Another, very recent, lesson that I received from the SwaN is that a program is perfect when no one reports a bug, even when when thousands of people see hundreds of bugs. It's just the official reporting that matters. I was than tempted to release SwaN-MR 3.4 buggy and unfinished as it is today. Just I had this aftertought: Let's warn people that the program is unreliable.
Repeat this exercise: build an AB2 system, with linewidth = 0.79, and chemical shifts 15.9 for A and 15.89999 for B; Jab = 1. Turn on the dynamic option. is everything OK? Now set all the chemical shifts equal to 15.9. I have a 601 and see strange things. The one of you who can explain what's happening will be formally praised.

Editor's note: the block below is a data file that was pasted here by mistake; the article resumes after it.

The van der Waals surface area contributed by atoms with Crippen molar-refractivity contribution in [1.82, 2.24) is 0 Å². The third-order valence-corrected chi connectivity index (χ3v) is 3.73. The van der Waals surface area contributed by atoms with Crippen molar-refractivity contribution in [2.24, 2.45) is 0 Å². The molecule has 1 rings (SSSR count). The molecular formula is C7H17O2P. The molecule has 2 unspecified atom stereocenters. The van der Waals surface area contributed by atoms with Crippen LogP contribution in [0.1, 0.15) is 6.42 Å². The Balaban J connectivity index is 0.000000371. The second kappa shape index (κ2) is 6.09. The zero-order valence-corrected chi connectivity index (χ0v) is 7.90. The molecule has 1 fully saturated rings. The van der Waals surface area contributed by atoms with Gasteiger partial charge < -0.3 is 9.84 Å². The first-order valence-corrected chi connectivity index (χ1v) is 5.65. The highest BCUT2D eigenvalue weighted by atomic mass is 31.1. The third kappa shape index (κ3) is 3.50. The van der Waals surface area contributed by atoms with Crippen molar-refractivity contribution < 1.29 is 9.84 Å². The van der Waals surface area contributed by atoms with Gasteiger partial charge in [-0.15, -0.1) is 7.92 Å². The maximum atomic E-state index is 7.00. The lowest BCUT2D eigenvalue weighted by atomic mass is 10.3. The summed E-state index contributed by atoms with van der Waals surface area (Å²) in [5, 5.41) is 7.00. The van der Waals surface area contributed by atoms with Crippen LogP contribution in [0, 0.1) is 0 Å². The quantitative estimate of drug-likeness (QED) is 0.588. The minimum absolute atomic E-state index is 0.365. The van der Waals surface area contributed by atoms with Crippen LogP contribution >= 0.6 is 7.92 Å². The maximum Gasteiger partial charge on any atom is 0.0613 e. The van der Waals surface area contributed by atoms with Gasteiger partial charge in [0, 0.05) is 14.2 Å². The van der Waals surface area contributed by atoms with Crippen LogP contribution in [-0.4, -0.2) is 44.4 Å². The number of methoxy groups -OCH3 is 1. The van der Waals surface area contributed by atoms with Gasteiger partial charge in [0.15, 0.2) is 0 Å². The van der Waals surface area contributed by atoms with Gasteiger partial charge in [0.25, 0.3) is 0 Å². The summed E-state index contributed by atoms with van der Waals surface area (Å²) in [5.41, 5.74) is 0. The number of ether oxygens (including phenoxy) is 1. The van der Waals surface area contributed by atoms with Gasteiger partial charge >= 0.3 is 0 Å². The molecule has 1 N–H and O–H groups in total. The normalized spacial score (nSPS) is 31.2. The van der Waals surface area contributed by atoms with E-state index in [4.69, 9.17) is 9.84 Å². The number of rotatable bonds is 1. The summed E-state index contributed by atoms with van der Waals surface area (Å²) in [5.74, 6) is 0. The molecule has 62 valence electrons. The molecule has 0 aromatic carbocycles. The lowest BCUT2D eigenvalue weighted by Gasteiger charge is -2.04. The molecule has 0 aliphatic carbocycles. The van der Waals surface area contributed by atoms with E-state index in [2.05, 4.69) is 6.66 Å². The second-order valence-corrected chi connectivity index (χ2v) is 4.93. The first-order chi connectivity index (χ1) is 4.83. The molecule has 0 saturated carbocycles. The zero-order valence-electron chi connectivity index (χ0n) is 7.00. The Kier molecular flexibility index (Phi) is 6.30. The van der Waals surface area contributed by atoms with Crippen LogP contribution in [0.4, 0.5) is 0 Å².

The next version, presumably called 3.4.1, will be something which works. If dynamic NMR won't work I'll throw it away and version 3.4 will become a collection item. Please, let me know what you think about it.
Florence, April 15, 1997
I am presently working on version 3.4. You will see:
I hope to add also a little of dynamic NMR and this will delay the release date. For a few months version 3.5.5 will be the last official version around.